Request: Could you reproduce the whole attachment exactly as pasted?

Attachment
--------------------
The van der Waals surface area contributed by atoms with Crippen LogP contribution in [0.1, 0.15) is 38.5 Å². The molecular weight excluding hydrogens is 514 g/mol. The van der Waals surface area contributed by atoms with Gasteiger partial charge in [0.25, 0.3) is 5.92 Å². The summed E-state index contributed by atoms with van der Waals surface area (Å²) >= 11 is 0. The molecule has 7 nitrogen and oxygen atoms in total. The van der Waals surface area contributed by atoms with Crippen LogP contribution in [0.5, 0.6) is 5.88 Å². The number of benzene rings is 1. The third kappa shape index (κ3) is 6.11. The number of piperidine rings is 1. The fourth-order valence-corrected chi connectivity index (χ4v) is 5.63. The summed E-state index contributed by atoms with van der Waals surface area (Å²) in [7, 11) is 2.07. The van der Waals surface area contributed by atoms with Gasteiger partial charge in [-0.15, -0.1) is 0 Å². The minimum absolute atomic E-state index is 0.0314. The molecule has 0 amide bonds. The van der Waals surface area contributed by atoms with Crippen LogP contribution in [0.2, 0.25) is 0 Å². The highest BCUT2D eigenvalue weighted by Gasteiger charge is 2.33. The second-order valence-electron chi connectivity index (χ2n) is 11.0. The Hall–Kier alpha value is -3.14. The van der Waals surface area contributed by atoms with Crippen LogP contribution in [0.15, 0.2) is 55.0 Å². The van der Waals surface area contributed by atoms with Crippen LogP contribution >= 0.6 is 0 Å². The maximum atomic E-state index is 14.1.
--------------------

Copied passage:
The van der Waals surface area contributed by atoms with Crippen LogP contribution in [0.1, 0.15) is 38.5 Å². The molecular weight excluding hydrogens is 514 g/mol. The van der Waals surface area contributed by atoms with Gasteiger partial charge in [0.25, 0.3) is 5.92 Å². The summed E-state index contributed by atoms with van der Waals surface area (Å²) >= 11 is 0. The molecule has 7 nitrogen and oxygen atoms in total. The van der Waals surface area contributed by atoms with Crippen LogP contribution in [0.5, 0.6) is 5.88 Å². The number of benzene rings is 1. The third kappa shape index (κ3) is 6.11. The number of piperidine rings is 1. The fourth-order valence-corrected chi connectivity index (χ4v) is 5.63. The summed E-state index contributed by atoms with van der Waals surface area (Å²) in [7, 11) is 2.07. The van der Waals surface area contributed by atoms with Gasteiger partial charge in [-0.15, -0.1) is 0 Å². The minimum absolute atomic E-state index is 0.0314. The molecule has 0 amide bonds. The van der Waals surface area contributed by atoms with Crippen LogP contribution in [0.2, 0.25) is 0 Å². The highest BCUT2D eigenvalue weighted by Gasteiger charge is 2.33. The second-order valence-electron chi connectivity index (χ2n) is 11.0. The Hall–Kier alpha value is -3.14. The van der Waals surface area contributed by atoms with Crippen LogP contribution in [0.15, 0.2) is 55.0 Å². The van der Waals surface area contributed by atoms with Crippen LogP contribution >= 0.6 is 0 Å². The maximum atomic E-state index is 14.1.